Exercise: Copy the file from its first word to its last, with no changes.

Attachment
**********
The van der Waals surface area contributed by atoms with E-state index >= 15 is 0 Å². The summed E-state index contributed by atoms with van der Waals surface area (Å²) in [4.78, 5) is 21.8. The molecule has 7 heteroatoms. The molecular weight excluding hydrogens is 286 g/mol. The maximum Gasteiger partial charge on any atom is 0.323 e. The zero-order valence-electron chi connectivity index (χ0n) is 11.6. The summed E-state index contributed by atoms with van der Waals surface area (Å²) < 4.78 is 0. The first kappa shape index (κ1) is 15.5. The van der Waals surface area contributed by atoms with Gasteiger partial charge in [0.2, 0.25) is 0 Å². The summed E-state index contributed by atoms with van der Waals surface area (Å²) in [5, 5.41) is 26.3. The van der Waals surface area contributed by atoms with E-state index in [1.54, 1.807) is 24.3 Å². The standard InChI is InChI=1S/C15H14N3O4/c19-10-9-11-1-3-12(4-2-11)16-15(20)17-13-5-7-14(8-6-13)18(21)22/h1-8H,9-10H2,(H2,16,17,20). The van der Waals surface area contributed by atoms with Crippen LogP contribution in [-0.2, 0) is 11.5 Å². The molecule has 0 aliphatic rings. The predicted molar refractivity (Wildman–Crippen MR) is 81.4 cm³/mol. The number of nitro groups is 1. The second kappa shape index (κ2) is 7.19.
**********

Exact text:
The van der Waals surface area contributed by atoms with E-state index >= 15 is 0 Å². The summed E-state index contributed by atoms with van der Waals surface area (Å²) in [4.78, 5) is 21.8. The molecule has 7 heteroatoms. The molecular weight excluding hydrogens is 286 g/mol. The maximum Gasteiger partial charge on any atom is 0.323 e. The zero-order valence-electron chi connectivity index (χ0n) is 11.6. The summed E-state index contributed by atoms with van der Waals surface area (Å²) < 4.78 is 0. The first kappa shape index (κ1) is 15.5. The van der Waals surface area contributed by atoms with Gasteiger partial charge in [0.2, 0.25) is 0 Å². The summed E-state index contributed by atoms with van der Waals surface area (Å²) in [5, 5.41) is 26.3. The van der Waals surface area contributed by atoms with E-state index in [1.54, 1.807) is 24.3 Å². The standard InChI is InChI=1S/C15H14N3O4/c19-10-9-11-1-3-12(4-2-11)16-15(20)17-13-5-7-14(8-6-13)18(21)22/h1-8H,9-10H2,(H2,16,17,20). The van der Waals surface area contributed by atoms with Crippen LogP contribution in [-0.2, 0) is 11.5 Å². The molecule has 0 aliphatic rings. The predicted molar refractivity (Wildman–Crippen MR) is 81.4 cm³/mol. The number of nitro groups is 1. The second kappa shape index (κ2) is 7.19.